Nanolithography on thin films using heated atomic force microscope cantilevers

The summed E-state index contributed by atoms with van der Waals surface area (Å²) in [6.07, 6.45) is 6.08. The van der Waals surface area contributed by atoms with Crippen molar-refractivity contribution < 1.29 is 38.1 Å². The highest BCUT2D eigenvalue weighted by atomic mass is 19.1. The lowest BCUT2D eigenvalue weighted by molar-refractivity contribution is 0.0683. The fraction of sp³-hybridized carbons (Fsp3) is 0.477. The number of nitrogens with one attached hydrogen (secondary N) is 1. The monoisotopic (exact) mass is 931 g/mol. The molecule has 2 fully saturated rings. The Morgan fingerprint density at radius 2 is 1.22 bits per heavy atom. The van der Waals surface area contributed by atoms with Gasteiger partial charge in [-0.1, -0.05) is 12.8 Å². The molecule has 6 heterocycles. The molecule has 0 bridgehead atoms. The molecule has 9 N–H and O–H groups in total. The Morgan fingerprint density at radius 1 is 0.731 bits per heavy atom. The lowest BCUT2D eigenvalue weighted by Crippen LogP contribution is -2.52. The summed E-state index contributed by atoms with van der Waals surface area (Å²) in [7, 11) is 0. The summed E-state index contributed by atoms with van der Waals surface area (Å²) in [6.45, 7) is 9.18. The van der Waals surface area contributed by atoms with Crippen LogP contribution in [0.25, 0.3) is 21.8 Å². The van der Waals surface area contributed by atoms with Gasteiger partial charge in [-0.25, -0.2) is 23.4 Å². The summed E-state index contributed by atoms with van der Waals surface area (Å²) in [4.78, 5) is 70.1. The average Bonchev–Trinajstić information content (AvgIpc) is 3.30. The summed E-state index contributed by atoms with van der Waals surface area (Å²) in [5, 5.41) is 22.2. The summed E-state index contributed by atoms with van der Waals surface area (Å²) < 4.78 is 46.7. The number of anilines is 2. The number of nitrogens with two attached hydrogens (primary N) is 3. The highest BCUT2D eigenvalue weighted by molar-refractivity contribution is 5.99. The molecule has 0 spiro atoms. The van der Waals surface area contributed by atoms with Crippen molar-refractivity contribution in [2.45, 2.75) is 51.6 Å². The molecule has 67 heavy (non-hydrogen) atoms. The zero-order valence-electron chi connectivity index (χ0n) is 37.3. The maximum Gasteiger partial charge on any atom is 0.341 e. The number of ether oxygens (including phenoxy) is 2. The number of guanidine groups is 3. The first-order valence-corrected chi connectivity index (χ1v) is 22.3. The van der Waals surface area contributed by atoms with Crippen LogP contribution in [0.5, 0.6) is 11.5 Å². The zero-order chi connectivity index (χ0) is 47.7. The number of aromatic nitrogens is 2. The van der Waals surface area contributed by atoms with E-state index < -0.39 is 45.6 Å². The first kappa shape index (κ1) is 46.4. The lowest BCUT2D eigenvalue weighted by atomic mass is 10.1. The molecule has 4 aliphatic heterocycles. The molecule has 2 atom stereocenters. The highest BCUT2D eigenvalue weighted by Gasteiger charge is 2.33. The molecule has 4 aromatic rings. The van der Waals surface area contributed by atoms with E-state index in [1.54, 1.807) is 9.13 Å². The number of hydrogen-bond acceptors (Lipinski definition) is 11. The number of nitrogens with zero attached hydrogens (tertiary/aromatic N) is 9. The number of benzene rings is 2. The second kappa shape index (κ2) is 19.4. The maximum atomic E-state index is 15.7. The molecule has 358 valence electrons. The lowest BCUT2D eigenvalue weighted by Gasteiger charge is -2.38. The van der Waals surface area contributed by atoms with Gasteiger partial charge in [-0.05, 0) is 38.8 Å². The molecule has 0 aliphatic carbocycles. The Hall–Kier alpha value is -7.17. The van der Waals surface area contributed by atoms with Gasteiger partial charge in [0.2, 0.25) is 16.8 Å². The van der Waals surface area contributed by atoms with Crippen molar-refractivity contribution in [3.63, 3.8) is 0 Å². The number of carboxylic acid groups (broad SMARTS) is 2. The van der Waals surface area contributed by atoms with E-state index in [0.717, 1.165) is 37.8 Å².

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Nanotechnology is expected to play a major role in many technology areas including electronics, materials, and defense. One of the most popular tools for nanoscale surface analysis is the atomic force microscope (AFM). AFM can be used for surface manipulation along with surface imaging. The primary motivation for this research is to demonstrate AFM-based lithography on thin films using cantilevers with integrated heaters. These thermal cantilevers can control the temperature at the end of the tip, and hence they can be used for local in-situ thermal analysis. This research directly addresses applications like nanoscale electrical circuit fabrication/repair and thermal analysis of thin-films. In this study, an investigation was performed on two thin-film materials. One of them is co-polycarbonate, a variant of a polymer named polycarbonate, and the other is an energetic material called pentaerythritol tetranitrate (PETN). Experimental methods involved in the lithography process are discussed, and the results of lithographic experiments performed on co-polycarbonate and PETN are reported. Effects of dominant parameters during lithography experiments like time, temperature, and force are investigated. Results of simulation of the interface temperature between thermal cantilever tip and thin film surface, at the beginning of the lithography process, are also reported.